A New Quantum Technique Could Change How We Study the Universe

A New Quantum Technique Could Change How We Study the Universe ...

In astronomy, there is a broad set of developments. In the last ten years, exoplanet studies have expanded dramatically, gravitational wave astronomy has emerged as a new field, and the first images of supermassive black holes (SMBHs) have been discovered.

A related field, interferometry, has also developed incredibly grace to highly-sensitive instruments and the ability to share and combine data from observatories worldwide. In particular, the science ofvery-long baseline interferometry(VLBI) is bringing new realms of possibility.

According to a recent survey from Australian and Singapore, a fresh quantum technique may boost optical VLBI. It''s known asStimulated Raman Adiabatic Passage (STIRAP), which allows quantum information to be transferred without losses.

This technique, once integrated with next-generation instruments, may allow for more detailed black holes, exoplanets, the Solar System, and the surfaces of distant stars.

Zixin Huang, a postdoctoral researcher at the Macquarie University in Sydney, Australia, led the research. Gavin Brennan, a theoretical physics professor at the Department of Electrical and Computer Engineering and the Centre of Quantum Technologies at theNational University of Singapore(NUS), and Yingkai Ouyang, a senior research fellow at the Centre of Quantum Technologies at the University of Queensland.

To put it bluntly, theinterferometrytechnique involves combining light from various telescopes to create images of an object that would otherwise be too difficult to resolve.

The very-long baseline interferometry refers to a specific technique used in radio astronomy where signals (black holes, quasars, pulsars, star-forming nebulae, etc.) are combined to create detailed images of their structure and activity.

VLBI has produced the most detailed representations of the stars orbiting Sagitarrius A*(Sgr A*) and the SMBH in our galaxy. It also allowed astronomers with theEvent Horizon Telescope(EHT) collaboration to capture the first image of a black hole(M87*) andSgr A*itself!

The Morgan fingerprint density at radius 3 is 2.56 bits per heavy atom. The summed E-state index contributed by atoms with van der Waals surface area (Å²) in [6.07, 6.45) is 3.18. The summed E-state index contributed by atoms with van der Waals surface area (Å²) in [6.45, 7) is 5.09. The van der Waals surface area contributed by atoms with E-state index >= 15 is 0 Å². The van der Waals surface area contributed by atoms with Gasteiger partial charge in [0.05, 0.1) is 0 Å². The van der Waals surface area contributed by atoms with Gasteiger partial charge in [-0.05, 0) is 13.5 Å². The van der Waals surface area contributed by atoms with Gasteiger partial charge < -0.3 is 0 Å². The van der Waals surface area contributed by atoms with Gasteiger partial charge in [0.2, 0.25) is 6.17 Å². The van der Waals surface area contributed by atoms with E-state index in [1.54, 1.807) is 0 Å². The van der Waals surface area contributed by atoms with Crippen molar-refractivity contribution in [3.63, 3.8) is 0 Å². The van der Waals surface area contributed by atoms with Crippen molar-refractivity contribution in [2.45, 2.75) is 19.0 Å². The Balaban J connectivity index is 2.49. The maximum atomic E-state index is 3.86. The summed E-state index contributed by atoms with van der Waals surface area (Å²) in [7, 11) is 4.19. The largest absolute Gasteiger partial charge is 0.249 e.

However, as they said in their study, classical interferometry is still hampered by several physical limitations, including information loss, noise, and the fact that the light obtained is generally quantum in nature (where photons are entangled). VLBI may be used for far more fine astronomical surveys.

According to Dr. Huang, "Although the majority of our standard baseline imaging systems operate in the electromagnetic spectrum, it''s very difficult to do over large distances: noise sources can come from the instrument itself, thermal expansion and contraction, vibration and etc.; and on top of that, optical elements can be lost.

"This approach of research is to allow us to enter the optical frequencies from microwaves, but these techniques are equally applicable to infrared. However, this task in optical frequencies becomes extremely difficult, even the fastest electronics cannot directly measure the oscillations of the electric field at these frequencies."

According to Dr. Huang and her colleagues, quantum communication techniques such as the Stimulated Raman Adiabatic Passage are the key to successfully overcoming these limitations. STIRAP involves transferring optical information between two applicable quantum states.